Skip to main content
Tulane Home Tulane Home

Inline CSS for Tulane News Articles

‘American Routes’ wants your stay-at-home playlist

March 26, 2020 4:15 PM
 | 
Tulane Today staff today@tulane.edu
  
Trombone Shorty performs at the 2016 Shorty Fest held in New Orleans. The radio show “American Routes” wants to know which songs and artists are helping music fans while they stay at home to avoid further spread of COVID-19. (Photo by Sally Asher)

 

The “American Routes” radio show wants to know which songs and artists are helping music fans cope with physical isolation and social distancing.

 

Drop links to songs, artists, albums, playlists and podcasts to Tulane Professor of Anthropology Nick Spitzer, host and executive producer of “American Routes” via email: mail@amroutes.org or via social media:

Facebook: www.facebook.com/americanroutes/

Instagram: @americanroutes

Twitter: @AmericanRoutes

 

“Early results will be included in a new program for Easter/Passover and Spring called ‘American Routes Spring Awakening—A COVID Global Companion’ that will broadcast nationally and stream globally next week,” said Spitzer. “Beyond that, we’ll continue to ask listeners for suggestions of words and music, ideas and expressions that they create, invoke or listen to going forward.

 

“Our team is working from home. I wish we could see the listeners like we do with our Tulane students in Zoom classes, but the hundreds of thousands make that a bit tricky,” Spitzer added. “My favorite visuals are musicians’ performances are on Facebook (often live) by city and regional folks like Kermit Ruffins from the Mother-in-Law Lounge, Jon Cleary (New Orleans R&B), Don Vappie (Creole jazz banjo), and Chubby Carrier (zydeco). DIY streaming seems perfect for this moment. Music and musicians can be an index of cultural health, which seems related to physical health.”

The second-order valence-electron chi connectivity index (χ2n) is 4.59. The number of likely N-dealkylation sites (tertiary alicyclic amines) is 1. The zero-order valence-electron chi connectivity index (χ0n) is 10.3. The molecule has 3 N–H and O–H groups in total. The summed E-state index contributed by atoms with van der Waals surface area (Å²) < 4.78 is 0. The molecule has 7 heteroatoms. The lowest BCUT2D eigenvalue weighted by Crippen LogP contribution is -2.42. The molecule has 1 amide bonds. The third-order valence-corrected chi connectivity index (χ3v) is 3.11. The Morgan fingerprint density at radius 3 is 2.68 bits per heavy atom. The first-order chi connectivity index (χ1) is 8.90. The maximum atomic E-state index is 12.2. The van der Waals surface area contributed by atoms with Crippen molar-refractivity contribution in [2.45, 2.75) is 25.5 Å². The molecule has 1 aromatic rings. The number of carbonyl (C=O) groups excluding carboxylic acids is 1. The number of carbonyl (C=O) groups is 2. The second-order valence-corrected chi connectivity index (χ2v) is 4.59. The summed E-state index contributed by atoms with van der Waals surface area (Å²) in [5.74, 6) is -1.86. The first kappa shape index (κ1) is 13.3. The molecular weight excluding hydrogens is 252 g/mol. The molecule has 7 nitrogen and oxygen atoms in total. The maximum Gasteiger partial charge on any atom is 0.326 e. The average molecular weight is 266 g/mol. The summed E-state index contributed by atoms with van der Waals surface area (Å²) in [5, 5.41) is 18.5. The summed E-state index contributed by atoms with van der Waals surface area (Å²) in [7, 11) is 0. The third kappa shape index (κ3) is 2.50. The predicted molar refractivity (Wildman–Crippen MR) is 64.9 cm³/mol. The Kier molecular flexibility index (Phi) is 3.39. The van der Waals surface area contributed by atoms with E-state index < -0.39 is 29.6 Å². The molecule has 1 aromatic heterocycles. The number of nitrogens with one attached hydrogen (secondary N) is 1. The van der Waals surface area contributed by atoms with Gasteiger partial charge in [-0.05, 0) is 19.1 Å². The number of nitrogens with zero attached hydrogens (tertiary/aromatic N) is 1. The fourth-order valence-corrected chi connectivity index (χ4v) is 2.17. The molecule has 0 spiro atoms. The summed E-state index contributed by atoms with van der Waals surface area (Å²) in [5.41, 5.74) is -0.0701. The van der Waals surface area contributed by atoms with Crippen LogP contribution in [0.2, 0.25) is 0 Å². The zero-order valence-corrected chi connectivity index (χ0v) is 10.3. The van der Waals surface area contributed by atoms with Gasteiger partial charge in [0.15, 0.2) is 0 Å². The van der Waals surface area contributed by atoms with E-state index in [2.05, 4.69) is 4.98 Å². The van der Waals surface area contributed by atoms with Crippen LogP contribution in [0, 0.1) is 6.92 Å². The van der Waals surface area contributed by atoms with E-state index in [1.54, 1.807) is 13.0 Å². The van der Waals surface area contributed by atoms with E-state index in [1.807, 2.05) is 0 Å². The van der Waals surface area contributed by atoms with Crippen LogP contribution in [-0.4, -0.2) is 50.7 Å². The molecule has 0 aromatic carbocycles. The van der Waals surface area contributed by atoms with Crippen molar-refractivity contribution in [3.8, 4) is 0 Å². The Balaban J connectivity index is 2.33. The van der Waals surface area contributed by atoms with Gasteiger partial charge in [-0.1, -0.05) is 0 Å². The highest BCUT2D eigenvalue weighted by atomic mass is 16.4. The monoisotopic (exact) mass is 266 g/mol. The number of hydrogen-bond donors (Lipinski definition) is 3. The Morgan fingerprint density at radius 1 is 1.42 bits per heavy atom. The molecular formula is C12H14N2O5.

The show’s greater engagement with listeners and the cultural shape of and expressions surrounding the crisis is analogous to what it did during the Katrina recovery. “People have time now to think about their lives individually, in families and communities, with social and cultural, as well as regional, national and global identifications that explore what we share and what distinguishes us as mortal and spiritual beings,” Spitzer said.

 

Listeners can also stream all past and present episodes of “American Routes” and find a local station that carries the show at americanroutes.org.